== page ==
“I used to go hard working out for quarterbacks to reach the next level,” Raki explained. “I remember before the season started, like two or three weeks out, I would start running to the high school. You want everybody to see you running down the street, you feel important, like, ‘There goes Ra getting ready for the season.’ I remember getting my little workout on. I remember coming home and Pops would be in the kitchen. I’d be like, ‘Ah, I was just working out Dad.’ He’d say, ‘Did you run backwards?’
“Pops would give me half the story all the time. It was always trivia. I was trying to think of the answer first, because I didn’t want to sound dumb. ‘Nah, Dad, I didn’t.’ ‘Well, you are a quarterback right? After you take the snap, how are you gonna get back?’ Oooh, OK. So I became one of the illest straight drop back quarterbacks in the game. In the first year after my Pops said that to me, I didn’t get sacked the whole year.”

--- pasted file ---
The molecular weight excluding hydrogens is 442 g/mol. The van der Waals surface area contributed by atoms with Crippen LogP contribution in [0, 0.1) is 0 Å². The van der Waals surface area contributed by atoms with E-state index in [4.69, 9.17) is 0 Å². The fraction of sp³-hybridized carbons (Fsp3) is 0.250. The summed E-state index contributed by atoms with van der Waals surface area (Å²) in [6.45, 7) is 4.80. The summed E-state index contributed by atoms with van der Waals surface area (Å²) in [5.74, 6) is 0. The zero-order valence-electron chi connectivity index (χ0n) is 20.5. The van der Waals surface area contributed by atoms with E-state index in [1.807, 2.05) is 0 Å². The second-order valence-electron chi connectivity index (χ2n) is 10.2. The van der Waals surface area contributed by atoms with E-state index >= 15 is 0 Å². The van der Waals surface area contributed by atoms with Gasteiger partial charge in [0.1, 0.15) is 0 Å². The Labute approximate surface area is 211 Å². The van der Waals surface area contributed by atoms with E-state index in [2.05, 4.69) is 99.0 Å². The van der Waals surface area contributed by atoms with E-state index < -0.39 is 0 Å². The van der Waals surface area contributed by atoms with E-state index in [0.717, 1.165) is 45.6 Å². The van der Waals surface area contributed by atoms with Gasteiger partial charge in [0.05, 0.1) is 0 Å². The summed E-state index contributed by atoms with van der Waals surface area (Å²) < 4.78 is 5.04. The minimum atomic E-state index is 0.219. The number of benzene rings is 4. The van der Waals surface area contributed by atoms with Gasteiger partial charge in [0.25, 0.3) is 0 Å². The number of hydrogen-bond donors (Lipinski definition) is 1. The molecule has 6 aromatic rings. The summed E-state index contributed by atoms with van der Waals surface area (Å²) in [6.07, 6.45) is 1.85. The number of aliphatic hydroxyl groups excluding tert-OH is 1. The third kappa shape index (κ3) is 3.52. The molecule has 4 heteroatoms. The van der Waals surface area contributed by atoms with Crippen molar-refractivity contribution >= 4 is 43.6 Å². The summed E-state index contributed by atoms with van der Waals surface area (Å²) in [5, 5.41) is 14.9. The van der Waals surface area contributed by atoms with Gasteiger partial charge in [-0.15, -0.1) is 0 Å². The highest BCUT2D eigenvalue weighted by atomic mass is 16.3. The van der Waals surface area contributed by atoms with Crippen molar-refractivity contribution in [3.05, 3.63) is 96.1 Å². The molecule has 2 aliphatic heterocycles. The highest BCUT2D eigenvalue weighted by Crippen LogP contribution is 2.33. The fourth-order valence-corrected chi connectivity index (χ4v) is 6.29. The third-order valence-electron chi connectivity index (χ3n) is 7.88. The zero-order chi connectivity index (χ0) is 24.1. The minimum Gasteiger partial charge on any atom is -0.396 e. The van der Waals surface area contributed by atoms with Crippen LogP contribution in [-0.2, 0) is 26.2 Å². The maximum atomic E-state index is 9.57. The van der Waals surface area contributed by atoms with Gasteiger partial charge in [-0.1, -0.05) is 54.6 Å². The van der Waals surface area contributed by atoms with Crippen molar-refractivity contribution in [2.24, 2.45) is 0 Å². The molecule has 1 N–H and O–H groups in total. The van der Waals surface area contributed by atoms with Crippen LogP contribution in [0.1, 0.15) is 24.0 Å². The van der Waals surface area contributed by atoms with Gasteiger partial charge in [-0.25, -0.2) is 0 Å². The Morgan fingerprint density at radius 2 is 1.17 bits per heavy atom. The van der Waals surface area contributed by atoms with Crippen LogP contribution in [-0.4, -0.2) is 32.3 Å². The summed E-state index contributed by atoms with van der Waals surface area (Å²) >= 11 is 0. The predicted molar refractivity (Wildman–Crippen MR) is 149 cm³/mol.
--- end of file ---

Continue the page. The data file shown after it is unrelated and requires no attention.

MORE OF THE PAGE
“Just trying to throw further, run faster, be better was my thing, but things happen for a reason,” he said. “Quarterbacks are 6’7, 280 pounds. I’m glad Eric B. knocked on the door because I’m only 5’8, buck-forty on a good day. “Things happen for a reason. I was in love with football, just like I love music. I really thought I was going to be in the NFL one day, but I wasn’t quite big enough. Eric B. knocked on the door and some better things happened.”
No doubt. Rakim went on to become the gold standard for hip-hop lyricism, a pioneer and iconic influencer of the world’s most popular art form.